The Holocaust survivor's statue celebrates the wife of Franklinton's founder and the Black child she raised.

In Franklinton, near Genoa Park, there’s a statue of a woman holding up a child. What is the story behind it?
Celebration of Life is a 9-foot-tall 2004 bronze sculpture by Alfred Tibor. He was born in Hungary in 1920 and died in Bexley in 2017. By any measure, his life was extraordinary. He qualified as a gymnast in the 1936 Berlin Olympics but was banned from competing because he was Jewish. In the war that followed, only Tibor and a brother survived out of nearly 40 close family members. 

He went to Miami, Florida, in 1958 and came to Columbus in 1973. In 1974, he produced his first sculpture. His horrific past informed much of his work, but Tibor—as this sculpture shows—could communicate a range of human experiences and emotions. A theme in his work is people with upraised arms. A sign of supplication? Hope? Joy? Celebration of Life is the latter and shows dramatically how an artist who endured untold suffering could rise above his past. 

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The sculpture depicts Sarah Sullivant, wife of Lucas Sullivant, U.S. land surveyor and founder of Franklinton, in 1797. The child was not her own—he was abandoned as an infant and raised by the Sullivants. He was Arthur Boke Jr., the first African American child born in Franklin County. The sculpture clearly communicates the joy and love between mother and child; on it is a plaque with these words: “I Donated this work to tell Coming Generations: ‘Freedom, Hope, and Respect, Celebrate Life.’ Alfred Tibor—Sculptor.”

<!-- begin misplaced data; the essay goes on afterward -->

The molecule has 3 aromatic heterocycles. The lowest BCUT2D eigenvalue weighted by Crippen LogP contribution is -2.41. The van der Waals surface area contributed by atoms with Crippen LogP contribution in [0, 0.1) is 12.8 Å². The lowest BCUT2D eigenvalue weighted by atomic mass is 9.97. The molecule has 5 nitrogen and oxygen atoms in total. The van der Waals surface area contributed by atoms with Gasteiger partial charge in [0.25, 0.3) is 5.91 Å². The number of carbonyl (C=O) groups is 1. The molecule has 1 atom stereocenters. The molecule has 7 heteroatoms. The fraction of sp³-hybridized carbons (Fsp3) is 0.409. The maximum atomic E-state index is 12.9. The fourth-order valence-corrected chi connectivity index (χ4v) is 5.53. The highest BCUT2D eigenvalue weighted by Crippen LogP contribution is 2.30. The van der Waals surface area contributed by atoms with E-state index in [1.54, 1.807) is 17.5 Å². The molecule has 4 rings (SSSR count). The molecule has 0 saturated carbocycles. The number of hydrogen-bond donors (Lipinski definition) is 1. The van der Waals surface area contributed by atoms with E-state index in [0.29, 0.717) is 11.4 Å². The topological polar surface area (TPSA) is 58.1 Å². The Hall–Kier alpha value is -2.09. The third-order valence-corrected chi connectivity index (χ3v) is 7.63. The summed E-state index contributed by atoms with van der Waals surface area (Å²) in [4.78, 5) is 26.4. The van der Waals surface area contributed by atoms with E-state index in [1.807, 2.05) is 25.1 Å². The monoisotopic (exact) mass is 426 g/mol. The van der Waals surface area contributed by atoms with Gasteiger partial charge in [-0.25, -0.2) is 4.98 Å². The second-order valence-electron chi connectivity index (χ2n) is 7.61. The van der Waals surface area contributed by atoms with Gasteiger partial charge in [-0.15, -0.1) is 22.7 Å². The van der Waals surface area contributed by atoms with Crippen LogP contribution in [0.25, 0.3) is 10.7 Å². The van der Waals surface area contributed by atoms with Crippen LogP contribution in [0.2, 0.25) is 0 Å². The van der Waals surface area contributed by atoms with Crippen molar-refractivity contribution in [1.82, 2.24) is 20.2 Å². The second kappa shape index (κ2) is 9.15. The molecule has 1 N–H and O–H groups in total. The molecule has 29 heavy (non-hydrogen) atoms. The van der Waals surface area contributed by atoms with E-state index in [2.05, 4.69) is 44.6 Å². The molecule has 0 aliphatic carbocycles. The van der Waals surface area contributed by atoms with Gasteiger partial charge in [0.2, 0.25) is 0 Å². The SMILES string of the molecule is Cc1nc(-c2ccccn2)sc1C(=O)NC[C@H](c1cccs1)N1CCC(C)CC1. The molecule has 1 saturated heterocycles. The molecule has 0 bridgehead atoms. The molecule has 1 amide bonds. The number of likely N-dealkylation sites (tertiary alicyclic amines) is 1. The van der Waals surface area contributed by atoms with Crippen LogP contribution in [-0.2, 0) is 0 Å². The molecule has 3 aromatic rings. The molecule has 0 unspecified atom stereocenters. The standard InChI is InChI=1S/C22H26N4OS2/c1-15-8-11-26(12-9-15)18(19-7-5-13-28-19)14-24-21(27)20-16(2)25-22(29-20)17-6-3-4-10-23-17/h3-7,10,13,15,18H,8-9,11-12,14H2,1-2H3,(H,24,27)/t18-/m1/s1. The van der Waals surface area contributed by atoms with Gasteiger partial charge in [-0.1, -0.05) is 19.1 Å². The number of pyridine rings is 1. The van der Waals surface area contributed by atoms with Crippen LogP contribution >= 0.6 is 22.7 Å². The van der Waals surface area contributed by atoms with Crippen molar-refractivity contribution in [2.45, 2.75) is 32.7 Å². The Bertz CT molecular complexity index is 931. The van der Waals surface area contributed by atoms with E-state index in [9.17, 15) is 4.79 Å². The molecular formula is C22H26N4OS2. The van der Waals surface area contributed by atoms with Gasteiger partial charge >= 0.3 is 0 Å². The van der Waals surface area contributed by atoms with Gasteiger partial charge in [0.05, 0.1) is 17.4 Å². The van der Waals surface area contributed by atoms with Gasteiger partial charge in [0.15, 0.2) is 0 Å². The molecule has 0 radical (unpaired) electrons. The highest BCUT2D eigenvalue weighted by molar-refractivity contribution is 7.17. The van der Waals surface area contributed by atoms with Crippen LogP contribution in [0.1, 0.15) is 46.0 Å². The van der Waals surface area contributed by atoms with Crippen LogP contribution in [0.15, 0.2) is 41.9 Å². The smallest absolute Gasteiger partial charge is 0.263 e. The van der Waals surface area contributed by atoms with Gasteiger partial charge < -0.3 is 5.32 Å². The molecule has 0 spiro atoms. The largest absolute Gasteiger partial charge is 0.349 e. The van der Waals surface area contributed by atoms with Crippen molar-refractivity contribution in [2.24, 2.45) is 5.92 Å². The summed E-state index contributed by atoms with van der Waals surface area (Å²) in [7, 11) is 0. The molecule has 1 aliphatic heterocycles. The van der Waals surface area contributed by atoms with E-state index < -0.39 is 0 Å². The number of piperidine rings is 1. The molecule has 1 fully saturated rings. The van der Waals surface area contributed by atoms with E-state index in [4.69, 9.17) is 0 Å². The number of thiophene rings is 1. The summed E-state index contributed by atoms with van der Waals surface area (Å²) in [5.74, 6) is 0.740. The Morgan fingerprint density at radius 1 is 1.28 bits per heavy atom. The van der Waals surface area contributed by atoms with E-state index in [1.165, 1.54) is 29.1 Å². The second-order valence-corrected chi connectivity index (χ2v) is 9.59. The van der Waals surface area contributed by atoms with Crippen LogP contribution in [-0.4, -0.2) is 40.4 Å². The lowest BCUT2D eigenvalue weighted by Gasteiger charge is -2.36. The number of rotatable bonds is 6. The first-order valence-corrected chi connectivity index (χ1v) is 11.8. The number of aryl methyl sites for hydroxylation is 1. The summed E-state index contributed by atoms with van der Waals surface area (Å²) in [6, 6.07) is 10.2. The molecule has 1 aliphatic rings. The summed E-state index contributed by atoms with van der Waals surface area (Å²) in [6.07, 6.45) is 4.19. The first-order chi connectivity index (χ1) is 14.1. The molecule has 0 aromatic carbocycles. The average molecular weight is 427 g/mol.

I have heard that Franklinton has some of the oldest buildings in Columbus. Where are they, and what do they look like? It does, all of them survivors of floods, urban renewal and neglect, and all listed in the National Register of Historic Places. The Old Franklinton Post Office, 72 South Gift St., is the oldest known building in Franklin County still on its original site. David Deardurff built it in 1807, and the west room was the county’s first post office; it moved out in 1834. 

An addition dates from 1860, and the house was occupied until the 1950s. It’s in private ownership now. It doesn’t look like a log house due to its wood siding, a common historical treatment of such buildings. But be assured the logs are underneath. At the northwest corner of Gift and West Broad streets are the Harrison House and the Lucas Sullivant Land Office. The house, said to have been William Henry Harrison’s headquarters during the War of 1812, has been dated to 1807, but there is disagreement among historians about that, since it has features more typical of the 1820s and 1830s. Even if it eventually is proven that Harrison had nothing to do with the house, it’s still important as an early example of the Federal style of architecture. 

Behind it is the 1822 brick office used by Lucas Sullivant, government surveyor, to sell land he acquired in the late 18th century west of the Scioto River. It was moved from West Gay Street in the 1980s. None of the three buildings is open regularly, but you can see them from the outside any time. 

Jeff Darbee is a preservationist, historian and author in Columbus.